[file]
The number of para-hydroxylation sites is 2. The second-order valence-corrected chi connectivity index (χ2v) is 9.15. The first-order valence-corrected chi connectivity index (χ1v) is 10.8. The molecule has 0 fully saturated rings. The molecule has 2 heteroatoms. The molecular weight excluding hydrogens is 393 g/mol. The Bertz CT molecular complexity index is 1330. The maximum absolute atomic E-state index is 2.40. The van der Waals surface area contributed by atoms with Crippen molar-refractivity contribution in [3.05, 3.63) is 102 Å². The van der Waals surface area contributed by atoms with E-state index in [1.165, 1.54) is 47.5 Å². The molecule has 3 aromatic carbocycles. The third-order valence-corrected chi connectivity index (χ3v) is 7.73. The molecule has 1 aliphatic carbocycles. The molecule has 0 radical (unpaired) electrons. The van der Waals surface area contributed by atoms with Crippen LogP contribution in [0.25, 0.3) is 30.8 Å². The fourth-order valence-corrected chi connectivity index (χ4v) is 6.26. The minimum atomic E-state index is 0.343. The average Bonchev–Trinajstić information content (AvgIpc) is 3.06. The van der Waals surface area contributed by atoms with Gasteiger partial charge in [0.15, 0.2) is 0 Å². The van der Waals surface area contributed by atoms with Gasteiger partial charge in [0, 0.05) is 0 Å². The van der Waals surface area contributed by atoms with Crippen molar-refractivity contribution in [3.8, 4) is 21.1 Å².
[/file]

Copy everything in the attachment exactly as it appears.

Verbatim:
The number of para-hydroxylation sites is 2. The second-order valence-corrected chi connectivity index (χ2v) is 9.15. The first-order valence-corrected chi connectivity index (χ1v) is 10.8. The molecule has 0 fully saturated rings. The molecule has 2 heteroatoms. The molecular weight excluding hydrogens is 393 g/mol. The Bertz CT molecular complexity index is 1330. The maximum absolute atomic E-state index is 2.40. The van der Waals surface area contributed by atoms with Crippen molar-refractivity contribution in [3.05, 3.63) is 102 Å². The van der Waals surface area contributed by atoms with E-state index in [1.165, 1.54) is 47.5 Å². The molecule has 3 aromatic carbocycles. The third-order valence-corrected chi connectivity index (χ3v) is 7.73. The molecule has 1 aliphatic carbocycles. The molecule has 0 radical (unpaired) electrons. The van der Waals surface area contributed by atoms with Crippen LogP contribution in [0.25, 0.3) is 30.8 Å². The fourth-order valence-corrected chi connectivity index (χ4v) is 6.26. The minimum atomic E-state index is 0.343. The average Bonchev–Trinajstić information content (AvgIpc) is 3.06. The van der Waals surface area contributed by atoms with Gasteiger partial charge in [0.15, 0.2) is 0 Å². The van der Waals surface area contributed by atoms with Gasteiger partial charge in [0, 0.05) is 0 Å². The van der Waals surface area contributed by atoms with Crippen molar-refractivity contribution in [3.8, 4) is 21.1 Å².